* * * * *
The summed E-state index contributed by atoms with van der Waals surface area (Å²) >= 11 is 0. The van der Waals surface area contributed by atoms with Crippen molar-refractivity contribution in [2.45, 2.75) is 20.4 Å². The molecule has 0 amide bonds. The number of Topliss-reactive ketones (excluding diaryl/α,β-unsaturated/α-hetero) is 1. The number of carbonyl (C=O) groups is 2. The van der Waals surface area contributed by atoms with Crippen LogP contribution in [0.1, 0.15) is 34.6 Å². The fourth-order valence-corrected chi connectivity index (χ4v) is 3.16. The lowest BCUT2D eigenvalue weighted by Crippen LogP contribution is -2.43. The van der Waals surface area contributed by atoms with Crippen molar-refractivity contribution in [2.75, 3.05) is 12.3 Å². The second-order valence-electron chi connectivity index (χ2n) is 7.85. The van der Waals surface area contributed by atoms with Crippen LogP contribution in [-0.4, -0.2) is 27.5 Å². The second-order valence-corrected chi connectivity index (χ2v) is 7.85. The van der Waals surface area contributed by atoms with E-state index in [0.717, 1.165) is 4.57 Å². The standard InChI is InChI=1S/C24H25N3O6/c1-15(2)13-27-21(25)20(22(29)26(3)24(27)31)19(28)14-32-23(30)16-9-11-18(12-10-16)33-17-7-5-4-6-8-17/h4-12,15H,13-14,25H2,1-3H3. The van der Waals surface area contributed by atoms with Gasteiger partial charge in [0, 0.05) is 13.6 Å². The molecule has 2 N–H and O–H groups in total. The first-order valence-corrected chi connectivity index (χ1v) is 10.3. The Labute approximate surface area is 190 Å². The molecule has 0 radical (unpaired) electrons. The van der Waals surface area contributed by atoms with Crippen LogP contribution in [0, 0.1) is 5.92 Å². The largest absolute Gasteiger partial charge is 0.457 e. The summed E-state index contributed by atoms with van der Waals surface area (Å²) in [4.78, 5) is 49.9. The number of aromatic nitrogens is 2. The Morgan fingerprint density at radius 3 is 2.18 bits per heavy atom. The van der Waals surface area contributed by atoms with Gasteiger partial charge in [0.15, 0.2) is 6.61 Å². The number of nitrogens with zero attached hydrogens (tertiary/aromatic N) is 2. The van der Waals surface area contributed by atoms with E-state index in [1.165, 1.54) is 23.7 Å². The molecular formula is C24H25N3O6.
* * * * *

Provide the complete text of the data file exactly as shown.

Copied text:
The summed E-state index contributed by atoms with van der Waals surface area (Å²) >= 11 is 0. The van der Waals surface area contributed by atoms with Crippen molar-refractivity contribution in [2.45, 2.75) is 20.4 Å². The molecule has 0 amide bonds. The number of Topliss-reactive ketones (excluding diaryl/α,β-unsaturated/α-hetero) is 1. The number of carbonyl (C=O) groups is 2. The van der Waals surface area contributed by atoms with Crippen LogP contribution in [0.1, 0.15) is 34.6 Å². The fourth-order valence-corrected chi connectivity index (χ4v) is 3.16. The lowest BCUT2D eigenvalue weighted by Crippen LogP contribution is -2.43. The van der Waals surface area contributed by atoms with Crippen molar-refractivity contribution in [2.75, 3.05) is 12.3 Å². The second-order valence-electron chi connectivity index (χ2n) is 7.85. The van der Waals surface area contributed by atoms with Crippen LogP contribution in [-0.4, -0.2) is 27.5 Å². The second-order valence-corrected chi connectivity index (χ2v) is 7.85. The van der Waals surface area contributed by atoms with E-state index in [0.717, 1.165) is 4.57 Å². The standard InChI is InChI=1S/C24H25N3O6/c1-15(2)13-27-21(25)20(22(29)26(3)24(27)31)19(28)14-32-23(30)16-9-11-18(12-10-16)33-17-7-5-4-6-8-17/h4-12,15H,13-14,25H2,1-3H3. The van der Waals surface area contributed by atoms with Gasteiger partial charge in [0, 0.05) is 13.6 Å². The molecule has 2 N–H and O–H groups in total. The first-order valence-corrected chi connectivity index (χ1v) is 10.3. The Labute approximate surface area is 190 Å². The molecule has 0 radical (unpaired) electrons. The van der Waals surface area contributed by atoms with Crippen LogP contribution in [0, 0.1) is 5.92 Å². The largest absolute Gasteiger partial charge is 0.457 e. The summed E-state index contributed by atoms with van der Waals surface area (Å²) in [4.78, 5) is 49.9. The number of aromatic nitrogens is 2. The Morgan fingerprint density at radius 3 is 2.18 bits per heavy atom. The van der Waals surface area contributed by atoms with Gasteiger partial charge in [0.15, 0.2) is 6.61 Å². The number of nitrogens with zero attached hydrogens (tertiary/aromatic N) is 2. The van der Waals surface area contributed by atoms with E-state index in [1.165, 1.54) is 23.7 Å². The molecular formula is C24H25N3O6.